Most people rely on about 50 lightbulbs to brighten their living space. And you may be asking, "Why buy energy-efficient bulbs if my old incandescents are going strong?" "Incandescent bulbs are really only cheap if you never turn them on. They cost about eight dollars a year to power. And that's compared with only a dollar seventy for an LED or CFL." Most C-F-Ls cost under three dollars. L-E-Ds are more expensive, 20 to 30 dollars a bulb. Celia Lehrman "But even at that price, they still save you about 125 dollars over their lifetime on electrical costs and on the cost of replacing bulbs." And L-E-Ds have advantages. They can last for decades, more than twice as long as C-F-Ls. L-E-Ds light instantly, unlike C-F-Ls that can take 30 seconds or more to reach full brightness! And many L-E-D bulbs are dimmable. Most C-F-Ls are not. Mark Thielking with the Energy Improvement Corporation has switched to L-E-D lights throughout his home. Mark Thielking "The light's great. The turn-on time is very quick, and the fact that I don't have to change bulbs very often is even better." Consumer Reports has tested more than 750 C-F-Ls and L-E-D bulbs. The lab measures warm-up time, light distribution, and how long the bulbs last. And testers use this sphere to measure brightness and color temperature. The best L-E-Ds outperform the C-F-Ls on all counts. For 60-watt equivalents, Consumer Reports named two 20-dollar L-E-D bulbs "Best Buys." This one from 3M and this one from Utilitech, which is sold at Lowe's. Both produce a white light that's dimmable. ."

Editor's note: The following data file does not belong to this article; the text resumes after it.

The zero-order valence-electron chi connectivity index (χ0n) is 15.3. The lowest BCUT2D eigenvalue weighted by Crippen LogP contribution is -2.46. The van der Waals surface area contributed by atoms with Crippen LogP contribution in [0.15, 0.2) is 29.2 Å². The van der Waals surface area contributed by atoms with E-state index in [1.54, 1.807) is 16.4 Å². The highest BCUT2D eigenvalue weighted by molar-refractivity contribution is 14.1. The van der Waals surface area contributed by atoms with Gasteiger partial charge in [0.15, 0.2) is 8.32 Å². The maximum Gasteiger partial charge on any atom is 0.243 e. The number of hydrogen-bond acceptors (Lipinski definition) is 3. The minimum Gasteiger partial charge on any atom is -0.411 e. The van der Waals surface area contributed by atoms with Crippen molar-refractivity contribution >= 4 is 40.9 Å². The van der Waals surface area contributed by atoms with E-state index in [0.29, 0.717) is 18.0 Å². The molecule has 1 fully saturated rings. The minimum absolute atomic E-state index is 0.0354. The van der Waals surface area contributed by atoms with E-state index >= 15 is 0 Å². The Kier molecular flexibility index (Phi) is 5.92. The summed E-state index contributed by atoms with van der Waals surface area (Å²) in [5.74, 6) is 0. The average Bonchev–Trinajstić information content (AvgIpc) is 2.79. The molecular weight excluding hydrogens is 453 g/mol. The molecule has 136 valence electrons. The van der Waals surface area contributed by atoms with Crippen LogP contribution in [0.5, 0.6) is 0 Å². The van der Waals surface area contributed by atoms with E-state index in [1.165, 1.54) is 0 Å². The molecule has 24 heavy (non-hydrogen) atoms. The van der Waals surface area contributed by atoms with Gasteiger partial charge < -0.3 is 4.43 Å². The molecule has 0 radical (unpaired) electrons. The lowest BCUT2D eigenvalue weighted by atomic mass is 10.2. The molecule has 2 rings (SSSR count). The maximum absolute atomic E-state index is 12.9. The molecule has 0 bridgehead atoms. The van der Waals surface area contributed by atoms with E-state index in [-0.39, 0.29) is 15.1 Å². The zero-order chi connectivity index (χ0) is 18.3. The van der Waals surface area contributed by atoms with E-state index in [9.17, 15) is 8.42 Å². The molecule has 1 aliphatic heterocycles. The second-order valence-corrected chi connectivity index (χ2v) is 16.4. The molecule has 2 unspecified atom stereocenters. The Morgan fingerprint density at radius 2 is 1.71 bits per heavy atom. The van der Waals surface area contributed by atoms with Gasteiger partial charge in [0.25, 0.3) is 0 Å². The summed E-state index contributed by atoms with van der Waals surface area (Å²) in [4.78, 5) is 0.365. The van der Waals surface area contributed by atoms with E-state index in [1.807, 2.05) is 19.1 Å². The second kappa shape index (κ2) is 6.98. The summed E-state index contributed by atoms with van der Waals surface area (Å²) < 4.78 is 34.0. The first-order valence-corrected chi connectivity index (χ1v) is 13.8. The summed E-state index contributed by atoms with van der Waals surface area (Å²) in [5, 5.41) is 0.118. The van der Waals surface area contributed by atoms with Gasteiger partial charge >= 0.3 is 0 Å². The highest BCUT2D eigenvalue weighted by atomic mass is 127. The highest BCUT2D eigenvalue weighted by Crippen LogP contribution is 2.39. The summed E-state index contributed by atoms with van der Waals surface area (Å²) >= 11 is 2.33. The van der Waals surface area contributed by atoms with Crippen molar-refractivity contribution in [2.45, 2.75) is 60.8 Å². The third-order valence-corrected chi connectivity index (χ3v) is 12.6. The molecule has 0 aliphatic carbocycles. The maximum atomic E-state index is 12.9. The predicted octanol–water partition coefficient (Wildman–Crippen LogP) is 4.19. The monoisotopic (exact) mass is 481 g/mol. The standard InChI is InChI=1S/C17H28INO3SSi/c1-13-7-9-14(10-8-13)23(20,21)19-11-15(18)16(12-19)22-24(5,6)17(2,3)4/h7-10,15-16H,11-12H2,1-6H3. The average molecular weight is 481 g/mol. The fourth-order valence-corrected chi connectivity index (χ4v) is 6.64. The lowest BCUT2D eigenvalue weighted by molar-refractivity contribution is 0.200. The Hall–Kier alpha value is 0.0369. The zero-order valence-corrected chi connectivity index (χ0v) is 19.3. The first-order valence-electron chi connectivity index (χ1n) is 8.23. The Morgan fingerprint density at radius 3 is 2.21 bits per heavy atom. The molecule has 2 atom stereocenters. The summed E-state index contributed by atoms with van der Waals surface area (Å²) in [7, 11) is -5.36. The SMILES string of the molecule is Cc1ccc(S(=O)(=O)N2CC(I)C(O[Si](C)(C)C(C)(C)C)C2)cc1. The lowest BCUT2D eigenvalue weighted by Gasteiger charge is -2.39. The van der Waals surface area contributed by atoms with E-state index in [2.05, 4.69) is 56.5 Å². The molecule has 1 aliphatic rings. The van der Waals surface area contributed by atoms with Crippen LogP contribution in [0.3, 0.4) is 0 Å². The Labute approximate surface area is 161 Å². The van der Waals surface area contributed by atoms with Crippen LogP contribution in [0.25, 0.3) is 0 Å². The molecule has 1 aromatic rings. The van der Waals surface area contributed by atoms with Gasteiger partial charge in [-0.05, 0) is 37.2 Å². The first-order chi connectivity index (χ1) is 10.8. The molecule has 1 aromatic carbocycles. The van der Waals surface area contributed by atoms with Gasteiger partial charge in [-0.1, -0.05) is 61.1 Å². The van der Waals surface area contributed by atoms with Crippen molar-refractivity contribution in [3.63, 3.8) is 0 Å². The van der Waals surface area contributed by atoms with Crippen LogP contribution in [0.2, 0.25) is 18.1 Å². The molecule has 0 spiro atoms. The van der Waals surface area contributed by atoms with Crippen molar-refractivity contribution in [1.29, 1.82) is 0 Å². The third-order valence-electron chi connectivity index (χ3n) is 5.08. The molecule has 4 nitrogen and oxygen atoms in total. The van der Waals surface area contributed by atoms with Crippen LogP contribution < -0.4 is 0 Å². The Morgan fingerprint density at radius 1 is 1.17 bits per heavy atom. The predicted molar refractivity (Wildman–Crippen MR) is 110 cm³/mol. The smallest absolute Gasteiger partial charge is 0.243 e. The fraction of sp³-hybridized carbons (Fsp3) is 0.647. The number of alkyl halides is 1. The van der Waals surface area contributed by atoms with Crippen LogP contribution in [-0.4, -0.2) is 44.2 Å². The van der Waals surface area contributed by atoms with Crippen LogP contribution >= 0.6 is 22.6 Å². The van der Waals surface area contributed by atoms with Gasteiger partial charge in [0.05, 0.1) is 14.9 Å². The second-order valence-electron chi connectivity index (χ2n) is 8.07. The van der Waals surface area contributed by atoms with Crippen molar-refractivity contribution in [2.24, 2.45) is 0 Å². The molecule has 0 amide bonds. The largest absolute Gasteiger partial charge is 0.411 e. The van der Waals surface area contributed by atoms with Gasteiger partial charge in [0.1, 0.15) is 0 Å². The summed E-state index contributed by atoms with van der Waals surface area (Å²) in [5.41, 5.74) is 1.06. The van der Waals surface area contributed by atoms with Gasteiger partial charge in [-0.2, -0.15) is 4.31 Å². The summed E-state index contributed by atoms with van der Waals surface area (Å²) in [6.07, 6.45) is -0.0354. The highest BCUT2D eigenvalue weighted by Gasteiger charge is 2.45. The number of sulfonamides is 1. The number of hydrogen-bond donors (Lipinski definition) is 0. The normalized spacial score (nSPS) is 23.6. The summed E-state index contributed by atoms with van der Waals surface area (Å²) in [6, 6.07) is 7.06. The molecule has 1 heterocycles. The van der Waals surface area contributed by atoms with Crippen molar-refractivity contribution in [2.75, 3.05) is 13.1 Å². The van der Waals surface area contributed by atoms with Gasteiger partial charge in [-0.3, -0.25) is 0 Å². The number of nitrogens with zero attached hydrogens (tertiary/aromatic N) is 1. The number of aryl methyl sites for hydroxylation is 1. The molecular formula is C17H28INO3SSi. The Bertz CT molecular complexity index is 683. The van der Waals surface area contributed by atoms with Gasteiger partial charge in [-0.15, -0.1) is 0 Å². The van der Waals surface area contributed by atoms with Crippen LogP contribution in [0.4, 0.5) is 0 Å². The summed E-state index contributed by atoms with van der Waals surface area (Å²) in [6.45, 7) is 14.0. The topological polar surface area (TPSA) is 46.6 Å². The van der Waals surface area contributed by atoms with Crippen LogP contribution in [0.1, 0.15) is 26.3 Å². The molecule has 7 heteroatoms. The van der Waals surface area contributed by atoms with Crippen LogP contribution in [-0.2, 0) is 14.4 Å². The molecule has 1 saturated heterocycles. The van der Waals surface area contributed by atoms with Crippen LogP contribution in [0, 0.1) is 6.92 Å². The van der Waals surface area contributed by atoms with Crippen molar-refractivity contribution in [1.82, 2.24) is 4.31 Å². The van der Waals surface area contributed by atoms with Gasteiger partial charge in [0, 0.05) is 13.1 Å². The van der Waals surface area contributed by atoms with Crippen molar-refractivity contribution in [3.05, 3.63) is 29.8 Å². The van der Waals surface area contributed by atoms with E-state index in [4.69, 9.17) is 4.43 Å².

More On Your Side Stories
- Back-to-school shopping is the second biggest spending spree of the year, according to the National Retail Federation.
- 44 children died last year from heat stroke inside cars.
- Can you get away with spending less on laundry detergent?
- Consumer Reports tested a 20-dollar device that promises to unclog drains without caustic chemicals or a costly plumber visit.
- Who doesn't love ice cream, especially in the summer?
- a just-released Consumer Reports' survey found that 59 percent of people look for foods labeled "natural" when they shop. But Consumer Reports says it's essentially meaningless claim.
- With grilling season heating up, all kinds of gadgets promise to take your grill to a new level.
- Flying with a carry-on bag can save you fifty dollars or more per trip. No wonder sales are up.
- Summer is salad time, and supermarkets have shelf after shelf of salad dressings.
- If you think there's no such thing as free lunch, think again. There are lots of products you can get online without having to pay a cent.